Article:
It’s by golly cold in Cincinnati today, and Lolly has decreed that I cook her a warm, comfort-foody soup to make it all better.  Her Eminence let it be known that she would be most amused with a cream of mushroom soup.  So let it be written — so let it be done.

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Tonight’s offering is from an excellent recipe that I learned in culinary school, but rewired just a bit to suit my personal preference.  There are essentially three moving parts.  Here are your ingredients to make you 4 hearty servings:

For the velouté:

  • 2 oz. clarified butter
  • 2 oz. all purpose flour
  • 1 qt. chicken or vegetable stock

For the main soup:

  • 1 oz. clarified butter
  • 12-14 oz. mushrooms, stemmed and chopped
  • 1 medium onion, chopped
  • 1 large celery stalk, chopped
  • 1 quart velouté
  • 1 bay leaf
  • 1/2 tsp. dry thyme
  • 2 cups chicken or vegetable stock, hot
  • 6 oz. heavy cream
  • Kosher salt and black pepper to taste

For the garnish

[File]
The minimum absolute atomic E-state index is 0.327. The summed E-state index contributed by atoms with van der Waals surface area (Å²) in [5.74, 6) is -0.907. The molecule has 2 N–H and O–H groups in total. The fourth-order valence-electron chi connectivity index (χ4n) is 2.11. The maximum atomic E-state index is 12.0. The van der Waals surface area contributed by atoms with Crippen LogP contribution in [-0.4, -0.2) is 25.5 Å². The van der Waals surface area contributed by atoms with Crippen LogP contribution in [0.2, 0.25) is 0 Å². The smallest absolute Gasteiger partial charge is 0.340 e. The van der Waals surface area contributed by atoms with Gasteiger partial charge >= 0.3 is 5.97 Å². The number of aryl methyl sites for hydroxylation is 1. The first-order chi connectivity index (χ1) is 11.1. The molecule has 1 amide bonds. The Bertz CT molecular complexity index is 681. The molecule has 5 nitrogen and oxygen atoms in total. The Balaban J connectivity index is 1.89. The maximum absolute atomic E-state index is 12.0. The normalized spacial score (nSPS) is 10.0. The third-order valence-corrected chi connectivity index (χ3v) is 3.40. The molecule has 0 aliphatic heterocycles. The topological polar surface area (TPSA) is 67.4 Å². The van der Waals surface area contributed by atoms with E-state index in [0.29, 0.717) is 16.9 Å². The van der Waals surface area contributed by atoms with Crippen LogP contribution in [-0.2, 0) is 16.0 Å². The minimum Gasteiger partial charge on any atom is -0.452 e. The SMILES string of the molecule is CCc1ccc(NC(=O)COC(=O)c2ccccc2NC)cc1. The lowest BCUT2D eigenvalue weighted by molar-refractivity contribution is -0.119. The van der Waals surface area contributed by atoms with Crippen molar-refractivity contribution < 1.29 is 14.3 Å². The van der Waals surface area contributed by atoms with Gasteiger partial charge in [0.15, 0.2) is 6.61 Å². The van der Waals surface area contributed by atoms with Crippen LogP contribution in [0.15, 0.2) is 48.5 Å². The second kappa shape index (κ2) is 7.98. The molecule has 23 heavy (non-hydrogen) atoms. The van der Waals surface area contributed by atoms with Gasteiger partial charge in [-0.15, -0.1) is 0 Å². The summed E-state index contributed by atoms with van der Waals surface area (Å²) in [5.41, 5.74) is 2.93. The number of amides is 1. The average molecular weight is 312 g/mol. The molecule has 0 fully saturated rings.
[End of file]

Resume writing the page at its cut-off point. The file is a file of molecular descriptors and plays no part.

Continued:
• 1 oz. whole butter
  • 2 oz. mushrooms, thinly sliced
  • Pinch of kosher salt

The base of this soup is a velouté, which is a classic French mother sauce made of white stock thickened with a roux.  I spent yesterday afternoon making a few quarts of homemade chicken stock, so that is what I used for this soup, but a vegetable stock will transform this into a vegetarian dish.

To make the velouté, heat the one quart of stock in a saucepan to a simmer and hold it there.  We will make the roux in a skillet by melting the 2 oz. portion of clarified butter over medium heat and, when it is hot, whisk in the flour to form a thin paste.  Whisk constantly until the flour is fully blended and continue stirring for a few minutes until the roux begins to turn a light golden color (you may also notice the familiar smell of popcorn — that’s a good thing).  When it gets to that point, add the hot stock, whisking vigorously to prevent lumps from forming.  Bring the mixture to a boil, which should happen quickly, then back it down to a low simmer and let it cook for about an hour, stirring occasionally.  During that time the sauce will become smooth (velouté is French for velvety, or so I’m told) and it will lose the starchy taste of the flour.